NEW YORK (AP)—Just about the only person who thought Orlando Hernandez was throwing at the opposing pitcher was plate umpire Mike Winters.
He’s the only one who matters, though.
Hernandez gave up three home runs before he was ejected for a beanball, and the Washington Nationals got an impressive pitching performance from Shawn Hill in a 6-2 victory Saturday over the New York Mets.
“Knowing Orlando, I don’t think he would try to hit someone—especially the pitcher,” Nationals rookie manager Manny Acta said. “There’s no animosity between these two teams. (Jose) Guillen is gone and Pedro (Martinez) is on the DL.”
After Snelling’s two-run shot made it 6-1 in the sixth, El Duque’s next delivery ran up and in and hit Hill on the knuckles of his pitching hand. Winters quickly ejected an incredulous Hernandez, who argued vehemently.
“He was getting hit pretty hard. He just gave up a home run,” Winters said. “The first pitch right after the home run was right at the hitter. If it didn’t hit him in the hand, it would have hit him in the chest.”
Randolph, however, thought Winters overreacted. The umpire said he considered issuing a warning, but decided against it.
“It went through my mind, but given the situation, the ejection was appropriate,” Winters said.
Once El Duque retreated to the bench, he climbed to the top step of the dugout and spoke calmly to Hill, who was standing on first base. Shaking his head and gesturing with his hands, Hernandez (1-1) explained that he had no intention of plunking Hill and he couldn’t understand why he was tossed.
“I said, `I’m sorry,”’ Hernandez reiterated. “About the home run? It’s part of the game.”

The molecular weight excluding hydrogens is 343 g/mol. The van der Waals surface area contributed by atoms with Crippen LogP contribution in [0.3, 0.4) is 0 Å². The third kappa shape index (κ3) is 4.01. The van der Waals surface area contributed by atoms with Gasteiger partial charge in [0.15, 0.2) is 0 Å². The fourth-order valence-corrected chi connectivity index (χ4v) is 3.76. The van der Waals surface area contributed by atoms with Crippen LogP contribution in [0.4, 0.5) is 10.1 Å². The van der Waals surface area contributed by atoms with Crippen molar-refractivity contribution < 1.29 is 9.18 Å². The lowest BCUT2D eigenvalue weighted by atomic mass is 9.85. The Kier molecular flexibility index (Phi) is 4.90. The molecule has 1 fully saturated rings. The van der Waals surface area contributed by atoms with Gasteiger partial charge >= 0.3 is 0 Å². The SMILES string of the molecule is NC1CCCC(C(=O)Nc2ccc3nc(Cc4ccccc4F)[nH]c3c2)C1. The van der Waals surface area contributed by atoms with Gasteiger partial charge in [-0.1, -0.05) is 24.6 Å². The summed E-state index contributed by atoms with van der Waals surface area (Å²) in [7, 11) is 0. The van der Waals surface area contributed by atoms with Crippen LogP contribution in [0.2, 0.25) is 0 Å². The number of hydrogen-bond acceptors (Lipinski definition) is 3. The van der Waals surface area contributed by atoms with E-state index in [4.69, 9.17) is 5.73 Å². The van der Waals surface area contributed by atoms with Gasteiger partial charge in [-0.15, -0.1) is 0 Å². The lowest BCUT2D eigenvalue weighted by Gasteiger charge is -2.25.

And Hill was certainly satisfied.
“He’s not that kind of guy,” Hill said. “If he wanted to hit me, he could have put one right in my ribs.”
Shawn Green’s RBI double in the sixth cut it to 6-2, and the Mets tried to mount a rally in the eighth. They put their first two batters on before Church caught David Wright’s drive at the top of the center-field fence. Jon Rauch then got Green to ground into an inning-ending double play.
“To stop their momentum was huge for us,” Rauch said.
Snelling drove in three runs from the No. 8 spot in the lineup and Brian Schneider snapped out of a 1-for-18 skid with three hits. He entered batting .125.
Hill (1-2) earned his third major league win—his first since beating Philadelphia 6-0 on June 11 last year. The right-hander didn’t pitch in the big leagues after June 28 last season because of a sore elbow.
Hill allowed two runs and eight hits in seven innings, matching the longest outing of his career. He walked one and set a career high with five strikeouts.
“I have a lot of confidence in this kid and I think he’s going to give us a chance every five days,” said Acta, who was Randolph’s third-base coach with New York for two years before the Nationals hired him during the offseason.
Randolph won their first matchup Friday night.
The Nationals scored twice in the second inning for the second consecutive game. Before that, they became the first major league team from 1900 on not to score in the first three innings of any of their first 10 games, according to the Elias Sports Bureau.
Young homered leading off the second. Church doubled later in the inning and scored on Snelling’s RBI groundout.
Jose Valentin’s RBI double in the bottom half made it 2-1. Endy Chavez tripled to start the third but was stranded when Hill struck out Carlos Beltran and then got Carlos Delgado and Wright on slow rollers back to the mound.
“That was a key for us,” Schneider said.
Washington added a run in the fourth on Felipe Lopez’s slow RBI groundout to third. Instead of trying to throw across the diamond, Wright chose to chase down Snelling in the basepath for the final out of the inning. But first, Schneider crossed the plate to make it 3-1.
“I just didn’t think I had a play at first, so I went for the out,” Wright said. “I was very cognizant that the run would score.”